THE issue of parked cars on residential streets in Skipton has been a bone of contention for many years.

Workers, put off by the cost of the town's pay and display car parks, leave their cars on streets within walking distance of the town centre.

That, not surprisingly, is unpopular with residents.

North Yorkshire County Council set up a task group in January to review its residents' parking policy, which prevents schemes being introduced in areas where at least half of the properties have access to off-street parking.

The move was partly prompted by complaints from residents living on the Regents' Estate – just a stone's throw away from the head office of Skipton Building Society, whose 1,300 employee have to share just over 500 parking spaces.

Whatever the task group recommended, there were bound to be dissenters.

In fact, it has taken a middle line. It says the current off-street parking criteria should continue to apply, but there should be an exceptions policy, with certain safeguards, in areas where there is ongoing parking by non-residents, close to major employment sites, working beyond the normal office hours.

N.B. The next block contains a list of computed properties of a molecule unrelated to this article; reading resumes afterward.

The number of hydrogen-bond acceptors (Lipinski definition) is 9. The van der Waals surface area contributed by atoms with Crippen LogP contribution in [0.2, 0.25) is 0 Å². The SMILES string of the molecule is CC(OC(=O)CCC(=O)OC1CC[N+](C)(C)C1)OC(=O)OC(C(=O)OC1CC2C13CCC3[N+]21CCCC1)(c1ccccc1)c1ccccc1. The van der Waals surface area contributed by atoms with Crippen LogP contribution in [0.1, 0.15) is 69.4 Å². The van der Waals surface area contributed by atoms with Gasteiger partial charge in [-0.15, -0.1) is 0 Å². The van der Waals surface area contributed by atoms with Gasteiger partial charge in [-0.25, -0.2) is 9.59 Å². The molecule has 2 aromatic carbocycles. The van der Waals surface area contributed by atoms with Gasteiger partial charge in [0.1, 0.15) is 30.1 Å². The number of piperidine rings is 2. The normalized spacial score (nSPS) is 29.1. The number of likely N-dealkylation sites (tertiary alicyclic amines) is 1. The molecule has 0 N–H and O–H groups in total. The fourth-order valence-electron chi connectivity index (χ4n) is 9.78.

It recognises a balance has to be struck and decisions need to be based on actual parking needs rather than a desire for exclusivity by those living nearby.

Just because a road is littered with parked cars is not a reason alone to allow a residents' parking scheme.

But it is not just Regents where there are parking problems.

North Yorkshire is already looking at putting yellow lines in Gargrave Road near Keelham Farm Shop, residents of Broughton Road have called on commuters not to park in places where it restricts visibility, and those living in Middletown have voiced concerns about the growing number of cars on their streets.

There is no easy solution, but much could be achieved if we all showed some consideration for others.